A Stepwise Approach to a Comprehensive Post-Fall Assessment
Falling, which was first described in the geriatric literature by Isaacs1 as “inadvertent landing to the lowest level,” was defined as a sudden and involuntary happenstance (hence, inadvertent), as in the case of an accident, and “not the result of loss of consciousness.” Since 1987, knowledge of fall etiology has expanded beyond the assumption that falls are mainly the result of accidents. Falls are a multidimensional phenomenon, attributable to medications,2-6 chronic7,8 and acute disease, age-related reasons,9-12 environmental causes,13,14 prodromal causes,15,16 or other etiology17 or idiopathic phenomena.
Although national guidelines for fall prevention exist,18 they are incomplete with regard to a comprehensive post-fall assessment. These guidelines leave much to the discretion of each clinician. A practical, organizational approach is needed that includes specific fall-related questions concerning symptoms, historical accounts, and situational contexts, and a pertinent physical examination in order to distinguish among various fall etiologies. This approach is especially important given the likelihood of symptom underreporting or dismissal of falls altogether by older adults.
As a widespread public health problem, falling has no geographic boundaries or age criteria, but its greatest impact is among the elderly. In 2001, more than 1.6 million seniors were treated in emergency departments for fall-related injuries, nearly 388,000 were hospitalized, and more than 11,000 elderly individuals died from fall-related injuries.19 Of the 50,000 U.S deaths from traumatic brain injury, falls are the leading cause among those age 75 and older.20 Because falls are such a pervasive, multifactorial, geriatric syndrome, the types of questions posed to older adults must also reflect a multifactorial set of content by care providers serving the elderly.
This article will outline a stepwise, organizational approach to the fall evaluation of an older adult that identifies symptoms and contexts associated with falls so that interventions can be tailored to likely etiologies. This approach takes into account the many interactive contexts that surround the older adult’s experiences, interpretations, and perceptions of a fall. As a vehicle toward greater understanding of the person’s experience and perception of a fall, it fosters opportunities for education, clarification of misconceptions about falling, and assistance in tailoring individualized plans of care.
The stepwise approach for post-fall assessment is derived from two models: the Medical Model and the Illness Representation Model.21 Both models are clinically valuable in the formulation of any comprehensive fall evaluation and plan of care among individuals who are capable of discussing their thoughts. The combination of these models assists in identifying the causes of falls, directing medical plans of care, and identifying the individual’s perspective of the problem, which forms the basis of patient education initiatives, such as teaching the patient about causes of falling or clarifying ageist stereotypes associated with falling.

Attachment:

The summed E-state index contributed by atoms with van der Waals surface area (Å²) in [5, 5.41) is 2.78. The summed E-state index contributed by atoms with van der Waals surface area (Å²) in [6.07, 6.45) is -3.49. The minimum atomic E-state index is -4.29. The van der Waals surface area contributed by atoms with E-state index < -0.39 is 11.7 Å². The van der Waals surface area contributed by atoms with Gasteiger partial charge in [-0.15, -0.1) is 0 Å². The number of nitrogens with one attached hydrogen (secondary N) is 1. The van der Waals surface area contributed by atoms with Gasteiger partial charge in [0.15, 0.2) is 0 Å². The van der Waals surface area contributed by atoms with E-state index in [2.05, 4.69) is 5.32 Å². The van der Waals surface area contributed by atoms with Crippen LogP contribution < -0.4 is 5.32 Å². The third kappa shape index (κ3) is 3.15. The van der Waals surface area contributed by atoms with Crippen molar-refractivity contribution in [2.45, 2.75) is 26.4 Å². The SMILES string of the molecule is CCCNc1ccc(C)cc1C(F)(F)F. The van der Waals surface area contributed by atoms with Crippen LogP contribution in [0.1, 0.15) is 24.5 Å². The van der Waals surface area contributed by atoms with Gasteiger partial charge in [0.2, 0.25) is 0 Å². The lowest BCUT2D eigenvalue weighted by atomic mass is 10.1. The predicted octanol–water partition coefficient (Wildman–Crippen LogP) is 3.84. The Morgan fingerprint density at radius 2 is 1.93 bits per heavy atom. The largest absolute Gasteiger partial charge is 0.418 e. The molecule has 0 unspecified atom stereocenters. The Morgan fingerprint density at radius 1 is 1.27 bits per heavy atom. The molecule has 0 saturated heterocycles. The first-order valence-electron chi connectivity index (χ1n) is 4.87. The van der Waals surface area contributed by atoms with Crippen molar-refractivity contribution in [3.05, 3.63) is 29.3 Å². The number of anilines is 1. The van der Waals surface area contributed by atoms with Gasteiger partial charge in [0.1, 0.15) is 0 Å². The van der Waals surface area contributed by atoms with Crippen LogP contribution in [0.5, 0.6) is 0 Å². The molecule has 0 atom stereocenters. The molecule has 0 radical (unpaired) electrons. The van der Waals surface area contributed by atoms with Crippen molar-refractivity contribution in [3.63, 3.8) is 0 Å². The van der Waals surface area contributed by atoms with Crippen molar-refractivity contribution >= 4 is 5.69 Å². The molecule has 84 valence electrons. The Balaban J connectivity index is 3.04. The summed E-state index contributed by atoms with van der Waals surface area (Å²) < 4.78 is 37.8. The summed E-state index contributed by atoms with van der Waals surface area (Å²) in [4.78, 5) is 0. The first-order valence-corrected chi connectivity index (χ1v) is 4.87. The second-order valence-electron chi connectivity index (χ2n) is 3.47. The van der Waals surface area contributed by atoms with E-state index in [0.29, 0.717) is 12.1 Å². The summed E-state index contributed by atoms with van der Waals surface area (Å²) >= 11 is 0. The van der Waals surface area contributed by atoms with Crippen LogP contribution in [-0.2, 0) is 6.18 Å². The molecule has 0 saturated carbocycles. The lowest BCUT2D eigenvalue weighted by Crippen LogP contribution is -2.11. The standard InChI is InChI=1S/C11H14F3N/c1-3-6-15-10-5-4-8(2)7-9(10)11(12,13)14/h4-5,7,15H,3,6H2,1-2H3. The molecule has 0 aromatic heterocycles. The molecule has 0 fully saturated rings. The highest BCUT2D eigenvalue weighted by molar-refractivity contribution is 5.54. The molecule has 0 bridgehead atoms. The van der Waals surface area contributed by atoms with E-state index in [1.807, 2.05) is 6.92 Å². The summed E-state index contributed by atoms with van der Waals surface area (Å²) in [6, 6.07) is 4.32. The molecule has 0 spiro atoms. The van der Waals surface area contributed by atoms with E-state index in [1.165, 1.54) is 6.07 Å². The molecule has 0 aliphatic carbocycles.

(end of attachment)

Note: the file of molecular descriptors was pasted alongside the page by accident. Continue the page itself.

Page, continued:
The Medical and Illness Representation Models
The Medical Model of care forms the foundation for existing clinical guidelines for fall prevention in the elderly.18,22 Many of these national recommendations, however, do not specify how the medical encounter is framed, or what questions are posed to older adults that can identify beliefs, attitudes, or perceptions of their falls.22,23 The American Geriatrics Society, British Geriatrics Society, and American Academy of Orthopaedic Surgeons Panel guidelines recommend that clinicians “ask about falls routinely,” as part of routine care or as part of the fall evaluation, which should “include a history of fall circumstances, medications, acute and chronic problems, etc….”18 This line of inquiry is limited and may only result in “yes” or “no” close-ended responses or skeletal, circumstantial information about a fall. Entering into any medical encounter requires the practitioner to become aware of his or her patients’ beliefs, attitudes, and perceptions, as acquired from their experiences.
Falling is a complex and multidimensional phenomenon among older adults. One’s perception of falling is influenced by multiple factors and experiences, and therefore influences what one deems important to report. Each older adult who falls possesses varied perceptions of the event based on what he/she holds as truths that have developed from his or her own interpretation of the experience, past and current. In addition, individuals are influenced within a sociological context by myths and stereotypes about falling. Past and current experiences of falling contain specific attributes that form a representation of what it means to fall.